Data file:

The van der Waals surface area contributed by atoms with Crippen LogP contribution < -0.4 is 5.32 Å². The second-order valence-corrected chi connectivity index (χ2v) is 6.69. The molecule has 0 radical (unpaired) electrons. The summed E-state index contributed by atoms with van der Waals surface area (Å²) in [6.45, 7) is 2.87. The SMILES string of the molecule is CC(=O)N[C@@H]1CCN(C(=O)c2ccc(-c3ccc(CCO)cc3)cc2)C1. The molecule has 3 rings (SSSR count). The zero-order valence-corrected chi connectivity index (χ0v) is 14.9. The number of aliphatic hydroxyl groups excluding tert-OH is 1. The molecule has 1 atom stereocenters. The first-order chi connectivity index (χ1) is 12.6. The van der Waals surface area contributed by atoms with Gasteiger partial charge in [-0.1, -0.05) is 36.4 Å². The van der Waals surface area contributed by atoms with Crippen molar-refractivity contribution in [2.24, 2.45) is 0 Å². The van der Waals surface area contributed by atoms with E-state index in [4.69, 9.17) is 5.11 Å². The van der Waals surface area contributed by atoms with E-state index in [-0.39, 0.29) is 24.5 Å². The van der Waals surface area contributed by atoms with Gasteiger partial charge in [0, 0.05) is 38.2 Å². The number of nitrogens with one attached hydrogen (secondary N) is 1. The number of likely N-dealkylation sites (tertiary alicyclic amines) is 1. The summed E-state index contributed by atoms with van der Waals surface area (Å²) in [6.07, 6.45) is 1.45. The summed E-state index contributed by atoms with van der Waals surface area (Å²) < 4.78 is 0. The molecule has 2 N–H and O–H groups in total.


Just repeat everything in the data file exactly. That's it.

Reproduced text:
The van der Waals surface area contributed by atoms with Crippen LogP contribution < -0.4 is 5.32 Å². The second-order valence-corrected chi connectivity index (χ2v) is 6.69. The molecule has 0 radical (unpaired) electrons. The summed E-state index contributed by atoms with van der Waals surface area (Å²) in [6.45, 7) is 2.87. The SMILES string of the molecule is CC(=O)N[C@@H]1CCN(C(=O)c2ccc(-c3ccc(CCO)cc3)cc2)C1. The molecule has 3 rings (SSSR count). The zero-order valence-corrected chi connectivity index (χ0v) is 14.9. The number of aliphatic hydroxyl groups excluding tert-OH is 1. The molecule has 1 atom stereocenters. The first-order chi connectivity index (χ1) is 12.6. The van der Waals surface area contributed by atoms with Gasteiger partial charge in [-0.1, -0.05) is 36.4 Å². The van der Waals surface area contributed by atoms with Crippen molar-refractivity contribution in [2.24, 2.45) is 0 Å². The van der Waals surface area contributed by atoms with E-state index in [4.69, 9.17) is 5.11 Å². The van der Waals surface area contributed by atoms with E-state index in [-0.39, 0.29) is 24.5 Å². The van der Waals surface area contributed by atoms with Gasteiger partial charge in [0, 0.05) is 38.2 Å². The number of nitrogens with one attached hydrogen (secondary N) is 1. The number of likely N-dealkylation sites (tertiary alicyclic amines) is 1. The summed E-state index contributed by atoms with van der Waals surface area (Å²) in [6.07, 6.45) is 1.45. The summed E-state index contributed by atoms with van der Waals surface area (Å²) < 4.78 is 0. The molecule has 2 N–H and O–H groups in total.